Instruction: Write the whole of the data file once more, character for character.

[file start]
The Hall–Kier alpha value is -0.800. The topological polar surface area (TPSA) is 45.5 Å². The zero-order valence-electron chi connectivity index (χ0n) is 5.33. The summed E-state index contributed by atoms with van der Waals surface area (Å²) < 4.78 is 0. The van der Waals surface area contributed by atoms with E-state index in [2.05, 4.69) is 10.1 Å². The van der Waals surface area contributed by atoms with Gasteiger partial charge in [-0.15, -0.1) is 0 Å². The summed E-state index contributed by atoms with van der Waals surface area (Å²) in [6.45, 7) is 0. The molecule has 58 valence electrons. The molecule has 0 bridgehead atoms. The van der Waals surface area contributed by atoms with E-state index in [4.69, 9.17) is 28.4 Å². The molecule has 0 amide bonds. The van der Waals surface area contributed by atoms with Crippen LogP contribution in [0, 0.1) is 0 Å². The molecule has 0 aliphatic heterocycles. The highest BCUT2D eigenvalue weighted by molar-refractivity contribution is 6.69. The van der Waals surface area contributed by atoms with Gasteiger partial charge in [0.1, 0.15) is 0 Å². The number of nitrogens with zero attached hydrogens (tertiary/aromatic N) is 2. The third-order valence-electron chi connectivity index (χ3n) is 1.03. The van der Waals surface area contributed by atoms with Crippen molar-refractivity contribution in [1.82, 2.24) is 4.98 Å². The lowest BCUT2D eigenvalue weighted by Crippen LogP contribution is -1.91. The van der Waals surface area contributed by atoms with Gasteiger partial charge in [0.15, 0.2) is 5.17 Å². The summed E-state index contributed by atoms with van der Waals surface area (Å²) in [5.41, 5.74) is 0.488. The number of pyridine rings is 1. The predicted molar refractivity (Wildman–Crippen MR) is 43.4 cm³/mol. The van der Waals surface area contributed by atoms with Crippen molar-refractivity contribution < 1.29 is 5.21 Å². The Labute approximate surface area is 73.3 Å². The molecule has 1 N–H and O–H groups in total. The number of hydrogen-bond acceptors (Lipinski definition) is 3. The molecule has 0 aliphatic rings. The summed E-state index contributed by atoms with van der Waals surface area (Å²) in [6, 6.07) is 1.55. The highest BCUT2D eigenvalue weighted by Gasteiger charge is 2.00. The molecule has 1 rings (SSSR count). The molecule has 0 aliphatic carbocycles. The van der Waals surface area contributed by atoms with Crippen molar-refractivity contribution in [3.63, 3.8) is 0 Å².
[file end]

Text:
The Hall–Kier alpha value is -0.800. The topological polar surface area (TPSA) is 45.5 Å². The zero-order valence-electron chi connectivity index (χ0n) is 5.33. The summed E-state index contributed by atoms with van der Waals surface area (Å²) < 4.78 is 0. The van der Waals surface area contributed by atoms with E-state index in [2.05, 4.69) is 10.1 Å². The van der Waals surface area contributed by atoms with Gasteiger partial charge in [-0.15, -0.1) is 0 Å². The summed E-state index contributed by atoms with van der Waals surface area (Å²) in [6.45, 7) is 0. The molecule has 58 valence electrons. The molecule has 0 bridgehead atoms. The van der Waals surface area contributed by atoms with E-state index in [4.69, 9.17) is 28.4 Å². The molecule has 0 amide bonds. The van der Waals surface area contributed by atoms with Crippen LogP contribution in [0, 0.1) is 0 Å². The molecule has 0 aliphatic heterocycles. The highest BCUT2D eigenvalue weighted by molar-refractivity contribution is 6.69. The van der Waals surface area contributed by atoms with Gasteiger partial charge in [0.1, 0.15) is 0 Å². The number of nitrogens with zero attached hydrogens (tertiary/aromatic N) is 2. The third-order valence-electron chi connectivity index (χ3n) is 1.03. The van der Waals surface area contributed by atoms with Crippen molar-refractivity contribution in [1.82, 2.24) is 4.98 Å². The lowest BCUT2D eigenvalue weighted by Crippen LogP contribution is -1.91. The van der Waals surface area contributed by atoms with Gasteiger partial charge in [0.15, 0.2) is 5.17 Å². The summed E-state index contributed by atoms with van der Waals surface area (Å²) in [5.41, 5.74) is 0.488. The number of pyridine rings is 1. The predicted molar refractivity (Wildman–Crippen MR) is 43.4 cm³/mol. The van der Waals surface area contributed by atoms with Crippen molar-refractivity contribution < 1.29 is 5.21 Å². The Labute approximate surface area is 73.3 Å². The molecule has 1 N–H and O–H groups in total. The number of hydrogen-bond acceptors (Lipinski definition) is 3. The molecule has 0 aliphatic rings. The summed E-state index contributed by atoms with van der Waals surface area (Å²) in [6, 6.07) is 1.55. The highest BCUT2D eigenvalue weighted by Gasteiger charge is 2.00. The molecule has 1 rings (SSSR count). The molecule has 0 aliphatic carbocycles. The van der Waals surface area contributed by atoms with Crippen molar-refractivity contribution in [3.63, 3.8) is 0 Å².